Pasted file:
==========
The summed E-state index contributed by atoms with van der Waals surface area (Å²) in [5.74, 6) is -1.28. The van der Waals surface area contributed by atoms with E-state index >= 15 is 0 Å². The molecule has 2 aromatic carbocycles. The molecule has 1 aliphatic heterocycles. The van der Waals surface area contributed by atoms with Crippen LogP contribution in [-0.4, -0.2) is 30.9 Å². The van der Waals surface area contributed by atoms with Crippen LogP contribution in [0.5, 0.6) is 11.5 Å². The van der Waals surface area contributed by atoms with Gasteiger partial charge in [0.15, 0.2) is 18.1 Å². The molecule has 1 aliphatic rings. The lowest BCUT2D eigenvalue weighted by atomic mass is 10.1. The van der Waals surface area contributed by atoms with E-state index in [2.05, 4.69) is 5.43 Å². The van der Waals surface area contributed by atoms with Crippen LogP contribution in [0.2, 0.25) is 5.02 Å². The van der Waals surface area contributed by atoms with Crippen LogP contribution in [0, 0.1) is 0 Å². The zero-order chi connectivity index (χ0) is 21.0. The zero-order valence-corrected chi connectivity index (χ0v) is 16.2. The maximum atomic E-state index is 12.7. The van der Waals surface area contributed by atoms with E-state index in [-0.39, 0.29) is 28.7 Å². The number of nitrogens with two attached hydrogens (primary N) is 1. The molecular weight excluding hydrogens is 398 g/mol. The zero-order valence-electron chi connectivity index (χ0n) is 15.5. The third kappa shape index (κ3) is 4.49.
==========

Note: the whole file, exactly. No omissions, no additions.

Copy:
The summed E-state index contributed by atoms with van der Waals surface area (Å²) in [5.74, 6) is -1.28. The van der Waals surface area contributed by atoms with E-state index >= 15 is 0 Å². The molecule has 2 aromatic carbocycles. The molecule has 1 aliphatic heterocycles. The van der Waals surface area contributed by atoms with Crippen LogP contribution in [-0.4, -0.2) is 30.9 Å². The van der Waals surface area contributed by atoms with Crippen LogP contribution in [0.5, 0.6) is 11.5 Å². The van der Waals surface area contributed by atoms with Gasteiger partial charge in [0.15, 0.2) is 18.1 Å². The molecule has 1 aliphatic rings. The lowest BCUT2D eigenvalue weighted by atomic mass is 10.1. The van der Waals surface area contributed by atoms with E-state index in [2.05, 4.69) is 5.43 Å². The van der Waals surface area contributed by atoms with Crippen LogP contribution in [0.2, 0.25) is 5.02 Å². The van der Waals surface area contributed by atoms with Crippen LogP contribution in [0, 0.1) is 0 Å². The zero-order chi connectivity index (χ0) is 21.0. The zero-order valence-corrected chi connectivity index (χ0v) is 16.2. The maximum atomic E-state index is 12.7. The van der Waals surface area contributed by atoms with E-state index in [-0.39, 0.29) is 28.7 Å². The number of nitrogens with two attached hydrogens (primary N) is 1. The molecular weight excluding hydrogens is 398 g/mol. The zero-order valence-electron chi connectivity index (χ0n) is 15.5. The third kappa shape index (κ3) is 4.49.